Whining about antioxidants

Sounds cute doesn’t it, a gadget that tells you how good that glass of wine is for you?  A Swiss company has produced a device that will measure levels of antioxidants, chemicals found in wine and thought by some to reduce the risk of heart disease and cancer (Scientists unveil device to show wine’s health benefits, Guardian, October 5th , http://www.guardian.co.uk/lifeandstyle/2010/oct/05/device-measure-red-wine-antioxidants).   In the future, according to the article, levels of antioxidants might be given on a bottle of wine and some wines could be labelled as “this drink is good for you”.    

But how good is the science behind these claims?  It’s an emotive and very confusing topic so I had a look at what the British Heart Foundation says about wine and heart disease.  They say that there is evidence suggesting that red wine might be good for heart health but they add the caveat that “this still needs to be substantiated in controlled studies”.  What they are referring to is the gold standard method for establishing effects of a drug or other chemical on humans.  The substance is tested in a randomised manner in a large population versus a control no-drug group.   Controlled trials of the effects of wine are very difficult to perform as wine is not a uniform product.  So the evidence has to come from studies comparing drinking habits and the incidence of heart disease.  Interpretation of these kinds of studies may be difficult as there could be additional factors such as diet that differ between a wine drinking group and a non-wine drinking group.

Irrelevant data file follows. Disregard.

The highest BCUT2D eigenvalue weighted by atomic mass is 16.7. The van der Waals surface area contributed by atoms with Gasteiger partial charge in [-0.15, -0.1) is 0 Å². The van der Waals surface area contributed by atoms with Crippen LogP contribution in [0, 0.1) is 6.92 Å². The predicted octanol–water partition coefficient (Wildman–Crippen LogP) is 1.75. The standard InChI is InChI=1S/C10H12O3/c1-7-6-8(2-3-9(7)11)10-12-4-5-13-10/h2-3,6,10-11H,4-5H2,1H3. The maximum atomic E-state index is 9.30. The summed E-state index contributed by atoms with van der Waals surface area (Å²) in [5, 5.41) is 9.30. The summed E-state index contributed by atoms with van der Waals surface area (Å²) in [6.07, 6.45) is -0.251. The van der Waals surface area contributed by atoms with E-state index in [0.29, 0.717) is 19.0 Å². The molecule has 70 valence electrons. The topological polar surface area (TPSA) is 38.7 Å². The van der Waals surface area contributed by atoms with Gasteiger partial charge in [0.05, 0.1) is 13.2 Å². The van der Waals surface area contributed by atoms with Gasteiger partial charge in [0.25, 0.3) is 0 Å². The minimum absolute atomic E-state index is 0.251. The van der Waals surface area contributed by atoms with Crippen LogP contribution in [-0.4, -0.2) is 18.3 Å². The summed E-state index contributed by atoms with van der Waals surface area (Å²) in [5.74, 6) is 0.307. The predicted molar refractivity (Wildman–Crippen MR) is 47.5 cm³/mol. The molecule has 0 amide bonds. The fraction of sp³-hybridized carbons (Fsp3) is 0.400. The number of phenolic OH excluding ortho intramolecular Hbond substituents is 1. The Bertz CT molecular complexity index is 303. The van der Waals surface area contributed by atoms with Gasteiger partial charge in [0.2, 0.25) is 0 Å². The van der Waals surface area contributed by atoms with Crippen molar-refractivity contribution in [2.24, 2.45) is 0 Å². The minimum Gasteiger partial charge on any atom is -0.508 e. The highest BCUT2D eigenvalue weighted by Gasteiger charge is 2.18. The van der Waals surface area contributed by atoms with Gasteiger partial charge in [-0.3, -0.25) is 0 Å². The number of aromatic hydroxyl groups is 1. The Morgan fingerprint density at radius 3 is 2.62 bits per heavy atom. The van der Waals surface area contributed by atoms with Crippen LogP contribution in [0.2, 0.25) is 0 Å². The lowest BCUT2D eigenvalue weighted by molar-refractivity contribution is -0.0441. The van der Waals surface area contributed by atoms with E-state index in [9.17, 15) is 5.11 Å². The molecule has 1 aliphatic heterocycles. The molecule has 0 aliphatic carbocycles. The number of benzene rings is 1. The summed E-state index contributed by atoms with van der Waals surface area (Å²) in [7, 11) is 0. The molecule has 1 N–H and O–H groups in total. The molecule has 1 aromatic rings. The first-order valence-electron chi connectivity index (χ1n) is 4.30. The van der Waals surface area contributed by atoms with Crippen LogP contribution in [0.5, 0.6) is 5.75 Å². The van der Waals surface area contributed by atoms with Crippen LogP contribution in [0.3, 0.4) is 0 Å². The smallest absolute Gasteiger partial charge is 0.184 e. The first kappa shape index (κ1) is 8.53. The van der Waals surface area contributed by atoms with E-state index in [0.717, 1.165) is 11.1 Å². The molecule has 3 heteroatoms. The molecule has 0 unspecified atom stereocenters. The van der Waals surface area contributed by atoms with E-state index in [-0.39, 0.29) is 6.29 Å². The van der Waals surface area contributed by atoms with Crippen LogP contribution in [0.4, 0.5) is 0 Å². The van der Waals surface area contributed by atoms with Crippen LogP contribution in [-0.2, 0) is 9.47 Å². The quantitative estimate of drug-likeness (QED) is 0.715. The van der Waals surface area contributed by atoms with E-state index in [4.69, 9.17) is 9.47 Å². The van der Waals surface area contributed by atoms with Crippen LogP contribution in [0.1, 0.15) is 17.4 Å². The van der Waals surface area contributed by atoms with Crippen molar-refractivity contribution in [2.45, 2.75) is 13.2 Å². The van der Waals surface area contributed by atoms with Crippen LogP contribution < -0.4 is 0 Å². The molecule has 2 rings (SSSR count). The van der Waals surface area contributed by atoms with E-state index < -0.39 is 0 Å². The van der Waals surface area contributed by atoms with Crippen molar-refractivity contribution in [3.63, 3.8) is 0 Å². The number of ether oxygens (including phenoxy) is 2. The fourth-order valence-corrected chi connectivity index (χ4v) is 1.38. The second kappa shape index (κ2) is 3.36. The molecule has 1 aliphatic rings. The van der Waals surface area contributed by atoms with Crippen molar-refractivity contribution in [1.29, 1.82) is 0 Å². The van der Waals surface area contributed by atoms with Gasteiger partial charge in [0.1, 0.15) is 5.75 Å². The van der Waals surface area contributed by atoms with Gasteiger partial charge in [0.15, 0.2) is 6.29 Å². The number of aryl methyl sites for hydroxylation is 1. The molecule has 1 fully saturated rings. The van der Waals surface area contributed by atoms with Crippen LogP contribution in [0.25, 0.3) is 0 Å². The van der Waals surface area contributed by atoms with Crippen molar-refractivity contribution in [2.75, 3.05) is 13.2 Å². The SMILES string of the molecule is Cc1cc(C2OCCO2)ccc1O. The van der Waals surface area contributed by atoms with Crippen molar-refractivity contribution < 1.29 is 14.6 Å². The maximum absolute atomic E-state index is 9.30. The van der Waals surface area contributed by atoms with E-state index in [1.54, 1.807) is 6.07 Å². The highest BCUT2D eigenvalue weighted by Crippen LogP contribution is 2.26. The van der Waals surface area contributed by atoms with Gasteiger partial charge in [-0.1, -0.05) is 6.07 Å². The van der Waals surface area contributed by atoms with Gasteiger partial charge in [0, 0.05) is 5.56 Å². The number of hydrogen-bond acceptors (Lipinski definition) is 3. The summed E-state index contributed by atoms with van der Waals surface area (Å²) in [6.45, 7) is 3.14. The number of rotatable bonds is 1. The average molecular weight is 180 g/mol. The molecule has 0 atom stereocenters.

But if we accept that there is some evidence for a beneficial effect of wine on heart disease is it correct to focus on antioxidants?   Let’s take the British Heart Foundation’s advice here again.  They say that small amounts (1-2 units) of any alcoholic drink taken regularly may offer some protection against heart disease.  If this is true then focussing on the beneficial effects of antioxidants in wine may be misguided and it may be the alcohol that is more important.  But actually this is a very controversial area and some people think that there is something in red wine (antioxidants?) that confers additional protection. 

But let’s look again at the case for antioxidants?  Antioxidants are thought to prevent damage by free radicals associated with heart disease and cancer and it sounds plausible that antioxidant-rich wines would be helpful.   If this is true then it might be expected that any substance that had antioxidant properties would also be beneficial against heart disease or cancer.  Here it is possible to do a meaningful controlled trial as pure antioxidants are available as food supplements and have been carefully tested e.g. vitamins A, C and E.  There is an authoritative review of all the controlled antioxidant trials that have been performed and this review showed that there were no beneficial effects of antioxidants on overall mortality from any cause and in some cases the antioxidants increased mortality.

This doesn’t look very good for the antioxidant hypothesis and it may be that beneficial effects of wine are not associated with antioxidants but are due to its alcohol content.  It would be wrong, however, to recommend consumption of wine as a lifestyle choice to prevent heart disease, especially as drinking more than the recommended limits can have negative effects on the heart and can increase the risk of cancer and other diseases.  There are far safer and healthier ways to protect the heart such as physical activity, eating a healthy and balanced diet and giving up smoking.   We are still some way from labelling wine bottles as “this drink is good for you”.

Leave a Reply

Fill in your details below or click an icon to log in:

WordPress.com Logo

You are commenting using your WordPress.com account. Log Out / Change )

Twitter picture

You are commenting using your Twitter account. Log Out / Change )

Facebook photo

You are commenting using your Facebook account. Log Out / Change )

Google+ photo

You are commenting using your Google+ account. Log Out / Change )

Connecting to %s